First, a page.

Van Cliburn first began studying the piano with his mother when he was just three years old. He would continue to study with her until the age of 17. After just a year of his piano lessons, Cliburn was performing in student recitals. The family relocated to the town of Kilgore, Texas when Van was just six years old. As his talent for music was obvious, his father built a practice studio for him in their new house. It was also with this gesture that he had conceded that his son would pursue a musical career, despite his own wishes that he would become a medical missionary.
At just 13 years old, Cliburn won a competition in Texas, leading to a performance with the Houston Symphony Orchestra. The following year, he won the National Music Festival Award and performed in Carnegie Hall. Around this time, Cliburn’s mother became concerned that she was holding him back as she was not yet a well-connected pianist. She took her son to New York to attend masterclasses at Julliard. Despite receiving a scholarship offer for the preparatory division of the school, Van refused to study there, as he only wanted to study with his mother.
Throughout the competition, Max Frankel of The New York Times kept the American audiences updated and helped create much anticipation and encouragement for the young pianist. This all occurred at a difficult time, just after the Soviet’s launching of the world’s first artificial satellite, Sputnik. According to Frankel, after Cliburn’s win ‘the Soviet public celebrated Cliburn not only for his artistry but for his nationality; affection for him was a safe expression of affection for America’.
During the final round of the competition, after Cliburn’s performance of Tchaikovsky’s Concerto no. 1, the Rachmaninov Concerto no. 3 and the test work by Dmitry Kabalevsky, the audience began chanting enthusiastically, ‘First prize! First Prize!’. Not only did the jury agree, but so did the Soviet premier Nikita S. Khrushchev.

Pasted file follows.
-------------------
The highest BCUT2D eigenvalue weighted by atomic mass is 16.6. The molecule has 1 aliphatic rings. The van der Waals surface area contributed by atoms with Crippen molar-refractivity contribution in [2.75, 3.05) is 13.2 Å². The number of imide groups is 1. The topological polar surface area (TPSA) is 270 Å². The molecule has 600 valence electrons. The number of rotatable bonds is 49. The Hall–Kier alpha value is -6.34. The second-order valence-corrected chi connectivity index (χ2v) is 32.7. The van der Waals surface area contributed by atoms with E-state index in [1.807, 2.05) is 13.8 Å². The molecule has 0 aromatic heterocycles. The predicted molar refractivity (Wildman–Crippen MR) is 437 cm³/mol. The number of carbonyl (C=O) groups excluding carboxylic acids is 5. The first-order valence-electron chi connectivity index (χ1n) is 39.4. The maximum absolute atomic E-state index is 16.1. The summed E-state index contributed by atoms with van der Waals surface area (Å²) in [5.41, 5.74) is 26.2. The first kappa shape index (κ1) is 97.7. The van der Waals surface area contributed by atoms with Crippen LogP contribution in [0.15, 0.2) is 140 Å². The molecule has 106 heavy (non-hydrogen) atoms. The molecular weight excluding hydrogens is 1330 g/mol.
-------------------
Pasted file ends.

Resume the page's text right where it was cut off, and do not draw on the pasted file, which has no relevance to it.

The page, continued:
Winning the Tchaikovsky competition was Cliburn’s breakthrough moment. He was in-demand worldwide in recitals and with major orchestras. After a concert at Carnegie Hall in May 1958 with the Symphony of the Air and Kiril Kondrashin that was broadcast over WQXR, Cliburn signed a contract with RCA Victor. His recording of Tchaikovsky’s Concerto no. 1 went on to sell more than one million copies in just one year. Concerts followed at the Hollywood Bowl and at Madison Square Garden with the Moscow State Symphony.
According to Cliburn, ‘It was thrilling to be wanted. But it was pressure, too’. While he was not bothered in the beginning by the demands to continue playing the works from the competition, he eventually wanted to expand his repertoire. Audiences were not receptive to his broadening repertoire, leading to much criticism and fewer and fewer performances in the 1960s.
Already in 1959, Cliburn was met with resistance to his broadening repertoire after his performance with the New York Philharmonic under the direction of Bernstein for a benefit concert. He performed Mozart’s Piano Concerto no. 25 and Prokofiev’s Concerto no. 3. The Times’ critic, Howard Taubman, who had previously been very positive about Cliburn, wrote that that the Mozart was ‘almost a total disappointment’. His 1961 performance of Beethoven’s ‘Emperor’ Concerto with the Philadelphia Orchestra and Eugene Ormandy was described by critic Harold C. Schonberg as ‘the playing an old-young man, but without the spirit of youth or the mellowness of age’.
Despite the negative press, Cliburn continued to add new works to his repertoire, including the concertos of MacDowell and Prokofiev and the works of Samuel Barber, Chopin, Brahms, Beethoven and Liszt. Unfortunately, he never seemed to be able to satisfy the audiences with these works, and was no longer a product of the times. By 1978, Cliburn had retired from concert life, appearing infrequently again in 1989. While he possessed immense talent, his potential as a pianist went unfulfilled.
In 1962, Cliburn founded his own piano competition, which remains one of the most prestigious competitions to this day.
Cliburn was also involved in a very public lawsuit in 1996. He had been quite open about his sexuality since 1966 (age 32) when he became involved with the 19 year old Thomas E. Zaremba, but it became public news when Zaremba filed a palimony suit against Cliburn. Zaremba was seeking millions of dollars for his 17-year relationship with Cliburn, during which time he claimed to have served as his ‘business associate and promoter’ in addition to caring for Cliburn’s mother, who died in 1994. The ridiculous suit was eventually dismissed.
After a battle with bone cancer, Cliburn died in 2013 at the age of 78 in his home in Fort Worth, Texas.